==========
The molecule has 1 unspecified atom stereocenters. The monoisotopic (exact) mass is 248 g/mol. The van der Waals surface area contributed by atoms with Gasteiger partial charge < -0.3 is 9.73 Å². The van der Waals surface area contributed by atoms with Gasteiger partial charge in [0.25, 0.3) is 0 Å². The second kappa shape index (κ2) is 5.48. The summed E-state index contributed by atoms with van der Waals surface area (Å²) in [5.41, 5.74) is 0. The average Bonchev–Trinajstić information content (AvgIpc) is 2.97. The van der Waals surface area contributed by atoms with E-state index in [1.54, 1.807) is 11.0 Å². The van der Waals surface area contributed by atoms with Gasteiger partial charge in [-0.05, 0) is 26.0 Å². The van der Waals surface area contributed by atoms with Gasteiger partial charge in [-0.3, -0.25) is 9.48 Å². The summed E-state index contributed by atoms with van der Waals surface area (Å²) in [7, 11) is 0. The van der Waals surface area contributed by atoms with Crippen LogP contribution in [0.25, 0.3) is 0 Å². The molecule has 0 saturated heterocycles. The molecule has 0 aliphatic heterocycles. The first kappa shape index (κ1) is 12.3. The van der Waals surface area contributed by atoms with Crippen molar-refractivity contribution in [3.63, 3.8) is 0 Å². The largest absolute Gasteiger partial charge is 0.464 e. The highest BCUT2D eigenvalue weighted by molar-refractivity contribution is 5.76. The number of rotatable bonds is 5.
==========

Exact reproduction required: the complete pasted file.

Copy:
The molecule has 1 unspecified atom stereocenters. The monoisotopic (exact) mass is 248 g/mol. The van der Waals surface area contributed by atoms with Gasteiger partial charge < -0.3 is 9.73 Å². The van der Waals surface area contributed by atoms with Gasteiger partial charge in [0.25, 0.3) is 0 Å². The second kappa shape index (κ2) is 5.48. The summed E-state index contributed by atoms with van der Waals surface area (Å²) in [5.41, 5.74) is 0. The average Bonchev–Trinajstić information content (AvgIpc) is 2.97. The van der Waals surface area contributed by atoms with E-state index in [1.54, 1.807) is 11.0 Å². The van der Waals surface area contributed by atoms with Gasteiger partial charge in [-0.05, 0) is 26.0 Å². The van der Waals surface area contributed by atoms with Gasteiger partial charge in [-0.3, -0.25) is 9.48 Å². The summed E-state index contributed by atoms with van der Waals surface area (Å²) in [7, 11) is 0. The van der Waals surface area contributed by atoms with Crippen LogP contribution in [0.25, 0.3) is 0 Å². The molecule has 0 saturated heterocycles. The molecule has 0 aliphatic heterocycles. The first kappa shape index (κ1) is 12.3. The van der Waals surface area contributed by atoms with Crippen molar-refractivity contribution in [3.63, 3.8) is 0 Å². The largest absolute Gasteiger partial charge is 0.464 e. The highest BCUT2D eigenvalue weighted by molar-refractivity contribution is 5.76. The number of rotatable bonds is 5.